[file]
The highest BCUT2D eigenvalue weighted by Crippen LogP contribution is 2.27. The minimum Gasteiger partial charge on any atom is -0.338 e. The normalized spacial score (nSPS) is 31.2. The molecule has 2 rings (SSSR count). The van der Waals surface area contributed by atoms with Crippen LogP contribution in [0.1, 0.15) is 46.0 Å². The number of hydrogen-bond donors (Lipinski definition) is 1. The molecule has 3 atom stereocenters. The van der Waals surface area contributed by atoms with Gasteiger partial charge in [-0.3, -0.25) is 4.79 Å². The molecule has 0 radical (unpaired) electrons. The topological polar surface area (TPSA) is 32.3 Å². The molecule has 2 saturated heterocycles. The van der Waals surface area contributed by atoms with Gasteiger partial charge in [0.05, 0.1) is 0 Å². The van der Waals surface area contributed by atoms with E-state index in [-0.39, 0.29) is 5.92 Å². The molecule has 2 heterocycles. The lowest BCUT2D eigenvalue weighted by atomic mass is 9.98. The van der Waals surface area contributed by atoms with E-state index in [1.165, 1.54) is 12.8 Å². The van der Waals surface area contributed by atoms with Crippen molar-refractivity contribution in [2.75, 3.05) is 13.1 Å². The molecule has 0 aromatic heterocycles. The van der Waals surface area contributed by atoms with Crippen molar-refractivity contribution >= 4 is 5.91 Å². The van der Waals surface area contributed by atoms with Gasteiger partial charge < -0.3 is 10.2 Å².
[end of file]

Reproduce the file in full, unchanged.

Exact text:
The highest BCUT2D eigenvalue weighted by Crippen LogP contribution is 2.27. The minimum Gasteiger partial charge on any atom is -0.338 e. The normalized spacial score (nSPS) is 31.2. The molecule has 2 rings (SSSR count). The van der Waals surface area contributed by atoms with Crippen LogP contribution in [0.1, 0.15) is 46.0 Å². The number of hydrogen-bond donors (Lipinski definition) is 1. The molecule has 3 atom stereocenters. The van der Waals surface area contributed by atoms with Gasteiger partial charge in [-0.3, -0.25) is 4.79 Å². The molecule has 0 radical (unpaired) electrons. The topological polar surface area (TPSA) is 32.3 Å². The molecule has 2 saturated heterocycles. The van der Waals surface area contributed by atoms with Gasteiger partial charge in [0.05, 0.1) is 0 Å². The van der Waals surface area contributed by atoms with E-state index in [-0.39, 0.29) is 5.92 Å². The molecule has 2 heterocycles. The lowest BCUT2D eigenvalue weighted by atomic mass is 9.98. The van der Waals surface area contributed by atoms with E-state index in [1.165, 1.54) is 12.8 Å². The van der Waals surface area contributed by atoms with Crippen molar-refractivity contribution in [2.75, 3.05) is 13.1 Å². The molecule has 0 aromatic heterocycles. The van der Waals surface area contributed by atoms with Crippen molar-refractivity contribution >= 4 is 5.91 Å². The van der Waals surface area contributed by atoms with Gasteiger partial charge < -0.3 is 10.2 Å².